Let's go back 7 months. Charlie is a new member at the Neosho Y. I am the Aquatics Director here, asn as I get ready to start My H2O Combo class, I see Charlie walk through the locker room doors. Charlie is a big guy. I'd say 6'3 maybe taller. He a very broad man, with a white mustache and dark tanned skin. My first though was this guy must have been a football player. As he walks towards the pool slowly, he looks unsure, and maybe feeling a little overwhelmed. He gets closer and very quietly says, "do you mind if i join your class?" At this point I am trying to hold in my excitment because it is not very often that I get newbies who want to try my class. It is the hardest out of all the water fitness classes. Before I could answer a flood of thoughts started running through my head. "Should I take it easy on the class today? I don't want to scare him off. Should I push them harder? Will he come back?" As I finally make my way back to reality, i realize that I have created a couple of seconds of awkward silence. I finally say "Absolutely" and proceed to introduce myself and describe the class to him.
Fast Forward, an hour later and Charlie has completed his first water fitness class. Then, next class two days later. Charlie walks in with a slight limp, and a little slower. He says he's sore, but loved the class and is ready to get at it again. I can see that Charlie has a lot of determination, and likes to push himself to get the most out of his workout, but I can also see that he's out of shape, and is struggling. As time passes Charlie becomes a familiar face. He starts talking more, becoming more engaged not only to me, but the other members in the class. I see a completely different Charlie in just a couple months. Not so shy and quiet , a little more outgoing and that's when I start to hear his story.
Charlie is a Military Veteran who served in Vietnam. During his years in the service had taken a gunshot wound to the hip, and never fully recovered. He seemed hesistant and reluctgant to talk about his past, so I didn't push it. Days pass, and Charlie approaches me. Something was off, he wasn't himself. He then tells me that he hasn't lost any weight since he has been coming to class, and he had also started weight lifting in the gym. He asked for suggestion, and all I could do was encourage him to keep going. I told him slow progress wasstill progress, I thought he was doing great and to just give it more time. All the while hoping that the positive encouragement was all he needed. We've all been there...
Not long after our conversation Charlie tells me that he will not be in next class. He quietly says that he has an appointment at the VA. I ask him if everything is ok, and he says yes, just a checkup. So I wish him luck and tell him I will see him in a few days. Charlie, the quiet and reserved new guy has now become that member, that friend, and now the person who enocurages others to keep going. A few days later in walks Charlie. He smiles, says good morning to everyone, and then turns to me and whispers, "Lisa, I lost 22 pounds. Not only that, they took me off one of my diabetic prescriptions , and also stopped my high blood pressure medicine!" At this point, I find it hard to contain my excitment for him. I am so proud of him, and tell him this news is just what I needed to hear!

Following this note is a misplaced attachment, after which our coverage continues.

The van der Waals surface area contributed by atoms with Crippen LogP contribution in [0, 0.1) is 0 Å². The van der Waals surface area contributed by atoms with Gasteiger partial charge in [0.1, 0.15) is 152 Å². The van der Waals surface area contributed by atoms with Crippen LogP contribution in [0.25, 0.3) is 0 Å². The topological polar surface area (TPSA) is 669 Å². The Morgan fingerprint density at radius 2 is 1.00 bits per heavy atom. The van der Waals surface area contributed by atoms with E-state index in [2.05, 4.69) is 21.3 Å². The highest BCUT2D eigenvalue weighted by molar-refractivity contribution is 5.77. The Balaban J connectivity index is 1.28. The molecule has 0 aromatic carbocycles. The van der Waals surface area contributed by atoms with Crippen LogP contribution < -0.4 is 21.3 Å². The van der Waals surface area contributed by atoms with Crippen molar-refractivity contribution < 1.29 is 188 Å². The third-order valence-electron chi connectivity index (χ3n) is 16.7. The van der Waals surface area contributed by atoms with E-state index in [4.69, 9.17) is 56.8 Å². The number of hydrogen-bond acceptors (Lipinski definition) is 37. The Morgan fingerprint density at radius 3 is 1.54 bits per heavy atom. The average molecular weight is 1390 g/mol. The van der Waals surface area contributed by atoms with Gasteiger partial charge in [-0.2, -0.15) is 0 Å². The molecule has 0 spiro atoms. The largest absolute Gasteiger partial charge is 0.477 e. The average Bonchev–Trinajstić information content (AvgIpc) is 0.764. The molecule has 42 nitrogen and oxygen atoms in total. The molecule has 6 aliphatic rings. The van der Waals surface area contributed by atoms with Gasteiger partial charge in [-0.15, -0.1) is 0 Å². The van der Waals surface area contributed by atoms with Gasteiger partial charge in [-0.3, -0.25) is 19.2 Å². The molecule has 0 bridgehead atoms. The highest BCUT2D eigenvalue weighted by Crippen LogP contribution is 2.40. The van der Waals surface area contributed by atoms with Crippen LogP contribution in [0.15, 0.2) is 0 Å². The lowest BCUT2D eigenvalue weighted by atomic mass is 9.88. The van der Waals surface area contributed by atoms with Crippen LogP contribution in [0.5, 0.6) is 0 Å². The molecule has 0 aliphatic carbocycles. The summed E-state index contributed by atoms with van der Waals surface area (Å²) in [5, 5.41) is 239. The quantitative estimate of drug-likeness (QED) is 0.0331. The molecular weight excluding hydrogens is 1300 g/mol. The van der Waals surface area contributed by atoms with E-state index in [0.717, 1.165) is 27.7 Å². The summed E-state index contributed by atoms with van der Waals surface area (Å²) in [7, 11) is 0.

A couple of months pass, and I start our 100 Mile Swim Club. While looking at the participants who signed up, I noticed Charlies name. Logic tells me that I have at least a year before I need to order shirts for the participants who complete the 100 miles, but to my suprise after only two months I see that Charlie is already at 45 miles! I create a leaderboard to display in our Y, and Charlie is in second place. Once he saw this, we all noticed a friendly competition going on between Charlie and the member in first place. Days later, I'm sitting in my office when a lifegaurd summons me to the pool. As I walk in, the lifegaurd says"hey did you know Charlie is going to try to swim 5 miles today?" All I could do was gasp, because in my 5 years here, I have never had a swimmer complete 5 miles in one day. I tell her to keep a close eye on him, keep me updated and call me when he is on his last lap. 4 1/2 hours later, the lifegaurd waves me to the pool. I knew he had to be close... As he is finishing his final lap, the lifegaurd and I wait at the end of the lap lane. He comes up out of water, and we clap and cheer. As he stands up, he seems shaky, his face pale with exhaustion and mutters the words " I DID IT" We wait for him to catch his breath and we tell him how extrmely proud we are of him. He looked up and said " I did it because of you Lisa. You pushed me, encouraged me to keep going and I couldn't have done it without you and thisY". At that moment I had to walk away as my eyes filled with tears. He had just accomplished something that he never thought he could do.
I have since learned through conversation with Charlie that not only is he a diabetic with high blood pressure, but he also suffers from PTSD. As he told me his story, I saw this man, with all of these issues that has overcome so much. He has been taken off of one of his diabetic prescriptions,has been taken off of his high blood pressure medicine, and HE HAS STOPPED TAKING MEDICINE FOR HIS PTSD. When I asked him why, he said "because I was tired of being tired, I was tired of feeling like a zombie, and now thanks to you, the pool, and this Y I feel like I don't need it. I feel better when I push myself to come in and work out, and I enjoy the company here.
Charlie has made such an improvement on his mental and physical health. The YMCA has changed his life and made an incredible impact on him, but he has also made an impact on us. He is an inspiration to us all.
SO WHO IS YOUR CHARLIE?
Written by Lisa Sedillos, Aquatics Director